In practice, members of the royal family enjoy a certain latitude in their behavior if they show some discretion, and those unlikely ever to succeed to the throne itself can generally live semi-normal lives in considerable luxury and can carve out time for their personal interests and friends. Prince Harry’s uncle, Prince Andrew, Duke of York, was deemed to have embarrassed the royal family by his association with the late Jeffrey Epstein and has dropped out of sight of the public, but he committed no legal offense, merely a lapse of judgment, and after the proverbial decent interval, will doubtlessly be readmitted to normal participation in the royal family’s many benevolent and ceremonious duties.
At the head of it all reigns the deceptively ordinary but astonishingly admirable Queen Elizabeth II, who observed the 69th anniversary of her accession to the throne last week. She has ruled longer than Victoria’s 64 years or the Habsburg emperor Franz Josef’s 68 years. Apart from semi-mythical Egyptian pharaohs of fantastic longevity, she is surpassed only by Louis XIV and his 72 years, but of those, he was a minor not really in charge of the state for 17 years, until he was 22. In her very long reign, Queen Elizabeth II has never once drawn criticism for indignity, unseemliness, an inappropriate comment or oversight, or the slightest failing in any of her duties. She has been dutifully, massively informed on every relevant state matter and has fully exercised her right and obligation to advise 14 British prime ministers, from Winston Churchill to Boris Johnson, and many Commonwealth leaders as well. Not once in her 69 years has she embarrassed or in any way let down or disappointed the scores of millions of people whom she serves. It is an amazing record; few comparable chiefs of state in other countries, monarchies or republics where the president is a ceremonial and not a partisan figure, such as in Germany and Italy, can say the same for a period of service remotely as extended.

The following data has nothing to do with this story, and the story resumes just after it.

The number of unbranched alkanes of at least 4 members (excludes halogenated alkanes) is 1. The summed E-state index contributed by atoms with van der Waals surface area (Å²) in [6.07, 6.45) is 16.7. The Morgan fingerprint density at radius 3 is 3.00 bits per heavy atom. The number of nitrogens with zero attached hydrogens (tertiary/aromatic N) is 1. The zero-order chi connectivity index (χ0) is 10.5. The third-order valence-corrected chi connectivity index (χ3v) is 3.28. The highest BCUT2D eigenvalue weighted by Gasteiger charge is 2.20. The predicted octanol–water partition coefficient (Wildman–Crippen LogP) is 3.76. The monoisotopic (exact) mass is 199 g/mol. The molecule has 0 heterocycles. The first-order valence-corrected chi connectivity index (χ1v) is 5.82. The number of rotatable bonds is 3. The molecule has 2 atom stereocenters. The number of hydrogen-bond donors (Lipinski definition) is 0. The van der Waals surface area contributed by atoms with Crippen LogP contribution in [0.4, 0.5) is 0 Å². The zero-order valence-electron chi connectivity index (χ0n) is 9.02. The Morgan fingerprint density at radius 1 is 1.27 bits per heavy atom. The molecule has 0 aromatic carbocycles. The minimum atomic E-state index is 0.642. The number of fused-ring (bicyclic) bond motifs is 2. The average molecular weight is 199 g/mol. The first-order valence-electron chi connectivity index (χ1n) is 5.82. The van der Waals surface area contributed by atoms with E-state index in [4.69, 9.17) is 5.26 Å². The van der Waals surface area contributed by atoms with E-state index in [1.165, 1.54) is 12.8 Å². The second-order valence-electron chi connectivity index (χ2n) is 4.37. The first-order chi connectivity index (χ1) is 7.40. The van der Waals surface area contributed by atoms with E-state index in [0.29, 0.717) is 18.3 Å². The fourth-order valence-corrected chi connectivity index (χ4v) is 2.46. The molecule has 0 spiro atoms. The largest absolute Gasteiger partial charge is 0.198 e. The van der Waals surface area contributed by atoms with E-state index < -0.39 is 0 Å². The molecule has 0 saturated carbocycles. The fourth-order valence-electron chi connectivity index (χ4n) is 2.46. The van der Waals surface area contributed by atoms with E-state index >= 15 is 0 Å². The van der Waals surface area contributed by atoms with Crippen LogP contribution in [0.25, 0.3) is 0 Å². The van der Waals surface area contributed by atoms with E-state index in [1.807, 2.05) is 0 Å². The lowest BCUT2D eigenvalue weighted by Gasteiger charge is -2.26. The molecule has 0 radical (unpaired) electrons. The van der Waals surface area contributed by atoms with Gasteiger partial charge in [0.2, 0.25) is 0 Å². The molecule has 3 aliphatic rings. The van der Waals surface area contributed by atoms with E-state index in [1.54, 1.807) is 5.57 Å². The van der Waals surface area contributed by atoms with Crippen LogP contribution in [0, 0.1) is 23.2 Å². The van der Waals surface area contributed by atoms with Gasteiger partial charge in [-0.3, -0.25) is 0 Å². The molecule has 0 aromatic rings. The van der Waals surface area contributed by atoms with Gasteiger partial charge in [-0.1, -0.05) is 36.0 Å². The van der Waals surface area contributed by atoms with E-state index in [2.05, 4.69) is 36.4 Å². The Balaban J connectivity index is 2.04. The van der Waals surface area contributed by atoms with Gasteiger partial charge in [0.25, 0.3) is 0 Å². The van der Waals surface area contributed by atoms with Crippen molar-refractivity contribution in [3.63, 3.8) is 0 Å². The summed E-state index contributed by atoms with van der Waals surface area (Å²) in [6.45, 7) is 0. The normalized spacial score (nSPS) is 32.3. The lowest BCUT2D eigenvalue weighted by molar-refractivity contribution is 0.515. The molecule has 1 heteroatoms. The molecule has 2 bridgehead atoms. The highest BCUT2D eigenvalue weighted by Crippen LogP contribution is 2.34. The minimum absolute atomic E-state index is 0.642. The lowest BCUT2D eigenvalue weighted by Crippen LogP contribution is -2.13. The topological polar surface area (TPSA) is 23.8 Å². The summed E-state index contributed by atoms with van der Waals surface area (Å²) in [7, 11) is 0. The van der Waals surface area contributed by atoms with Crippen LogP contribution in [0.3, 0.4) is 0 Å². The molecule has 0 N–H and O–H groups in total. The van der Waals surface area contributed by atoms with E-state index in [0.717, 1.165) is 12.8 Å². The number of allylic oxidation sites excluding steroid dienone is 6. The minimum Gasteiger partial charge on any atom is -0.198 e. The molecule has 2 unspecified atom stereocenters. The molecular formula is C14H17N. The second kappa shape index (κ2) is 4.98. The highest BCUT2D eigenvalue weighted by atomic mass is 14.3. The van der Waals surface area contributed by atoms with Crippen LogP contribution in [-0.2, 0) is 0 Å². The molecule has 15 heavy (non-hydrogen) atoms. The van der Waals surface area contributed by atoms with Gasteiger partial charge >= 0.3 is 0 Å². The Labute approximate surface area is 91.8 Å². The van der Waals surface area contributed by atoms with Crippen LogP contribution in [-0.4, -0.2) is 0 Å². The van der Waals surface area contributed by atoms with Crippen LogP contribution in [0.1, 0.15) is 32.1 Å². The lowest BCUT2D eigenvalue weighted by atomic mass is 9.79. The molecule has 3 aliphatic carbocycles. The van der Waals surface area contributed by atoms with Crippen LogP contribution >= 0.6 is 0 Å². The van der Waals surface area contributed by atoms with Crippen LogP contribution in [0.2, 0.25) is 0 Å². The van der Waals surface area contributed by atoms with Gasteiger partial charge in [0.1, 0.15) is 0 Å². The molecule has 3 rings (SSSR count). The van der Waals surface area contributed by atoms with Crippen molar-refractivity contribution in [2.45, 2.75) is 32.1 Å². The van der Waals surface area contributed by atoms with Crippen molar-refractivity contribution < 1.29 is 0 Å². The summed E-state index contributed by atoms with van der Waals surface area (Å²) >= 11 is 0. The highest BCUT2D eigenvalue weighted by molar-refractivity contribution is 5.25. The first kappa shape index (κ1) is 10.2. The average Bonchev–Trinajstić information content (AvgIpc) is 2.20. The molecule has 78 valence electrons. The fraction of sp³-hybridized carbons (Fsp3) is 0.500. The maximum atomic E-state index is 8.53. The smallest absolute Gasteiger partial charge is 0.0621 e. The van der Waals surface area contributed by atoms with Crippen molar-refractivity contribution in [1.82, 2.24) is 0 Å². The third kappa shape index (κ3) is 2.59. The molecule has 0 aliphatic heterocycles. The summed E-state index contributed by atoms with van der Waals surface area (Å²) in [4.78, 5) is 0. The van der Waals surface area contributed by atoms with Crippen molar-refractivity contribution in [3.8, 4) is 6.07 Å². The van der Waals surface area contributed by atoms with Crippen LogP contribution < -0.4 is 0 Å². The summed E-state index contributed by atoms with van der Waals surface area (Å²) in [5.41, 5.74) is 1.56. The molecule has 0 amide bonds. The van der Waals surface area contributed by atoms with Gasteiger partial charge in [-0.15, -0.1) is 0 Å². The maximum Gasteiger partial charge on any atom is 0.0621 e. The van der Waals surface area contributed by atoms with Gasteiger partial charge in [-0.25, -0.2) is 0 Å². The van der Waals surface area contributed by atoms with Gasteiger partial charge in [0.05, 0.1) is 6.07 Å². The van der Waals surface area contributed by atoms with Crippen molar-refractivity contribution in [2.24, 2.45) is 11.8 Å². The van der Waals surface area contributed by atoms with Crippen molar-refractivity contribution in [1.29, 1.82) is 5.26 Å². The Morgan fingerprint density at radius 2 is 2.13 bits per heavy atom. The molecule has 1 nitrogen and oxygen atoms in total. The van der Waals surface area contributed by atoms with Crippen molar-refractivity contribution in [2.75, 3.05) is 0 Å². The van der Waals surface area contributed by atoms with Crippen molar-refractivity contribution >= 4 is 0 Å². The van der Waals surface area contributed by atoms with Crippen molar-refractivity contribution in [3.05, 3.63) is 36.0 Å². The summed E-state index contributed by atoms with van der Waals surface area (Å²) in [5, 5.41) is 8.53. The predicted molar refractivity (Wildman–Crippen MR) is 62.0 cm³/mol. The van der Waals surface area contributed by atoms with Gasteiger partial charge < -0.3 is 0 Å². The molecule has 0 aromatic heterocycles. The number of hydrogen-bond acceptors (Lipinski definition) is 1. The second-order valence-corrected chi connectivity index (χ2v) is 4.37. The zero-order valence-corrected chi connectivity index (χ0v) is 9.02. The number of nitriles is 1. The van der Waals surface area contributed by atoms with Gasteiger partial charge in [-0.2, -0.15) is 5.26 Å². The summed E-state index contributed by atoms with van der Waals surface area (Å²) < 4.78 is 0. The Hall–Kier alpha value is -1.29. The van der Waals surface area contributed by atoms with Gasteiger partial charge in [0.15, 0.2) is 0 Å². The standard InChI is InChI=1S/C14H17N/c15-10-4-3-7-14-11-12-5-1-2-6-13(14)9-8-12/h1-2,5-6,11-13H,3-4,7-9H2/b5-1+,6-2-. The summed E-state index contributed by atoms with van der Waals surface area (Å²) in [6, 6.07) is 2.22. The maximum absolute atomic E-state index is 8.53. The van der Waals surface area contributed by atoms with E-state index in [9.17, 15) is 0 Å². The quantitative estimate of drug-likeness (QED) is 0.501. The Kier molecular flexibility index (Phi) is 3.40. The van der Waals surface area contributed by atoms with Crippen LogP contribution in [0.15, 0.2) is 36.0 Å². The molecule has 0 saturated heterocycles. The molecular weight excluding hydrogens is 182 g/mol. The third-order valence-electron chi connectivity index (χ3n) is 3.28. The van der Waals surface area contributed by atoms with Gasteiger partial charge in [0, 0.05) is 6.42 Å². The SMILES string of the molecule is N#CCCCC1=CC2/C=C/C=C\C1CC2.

Queen Elizabeth is a devoted head of the Commonwealth, most of whose 54 member countries are overwhelmingly populated by non-whites. She famously danced with Ghanaian dictator Kwame Nkrumah in the 1960s to calm differences with that country, and Nelson Mandela was virtually an honorary member of the royal family. This is the context of Meghan Markle’s assertion to Oprah Winfrey that there was a single quasi-racist in the royal family. In the circumstances this was an outrageous, petty, completely unsubstantiated, and implausible bit of imprecise gossip. Prince Harry and his wife deserve to live as they wish, within reason, and to be accepted for who they are, and Meghan Markle, a young woman in a challenging role, is entitled to slip a few times. But let no one, least of all the chief of state and head of government of the United States (whose 13 direct predecessors in that office Queen Elizabeth has known), call it “courage.”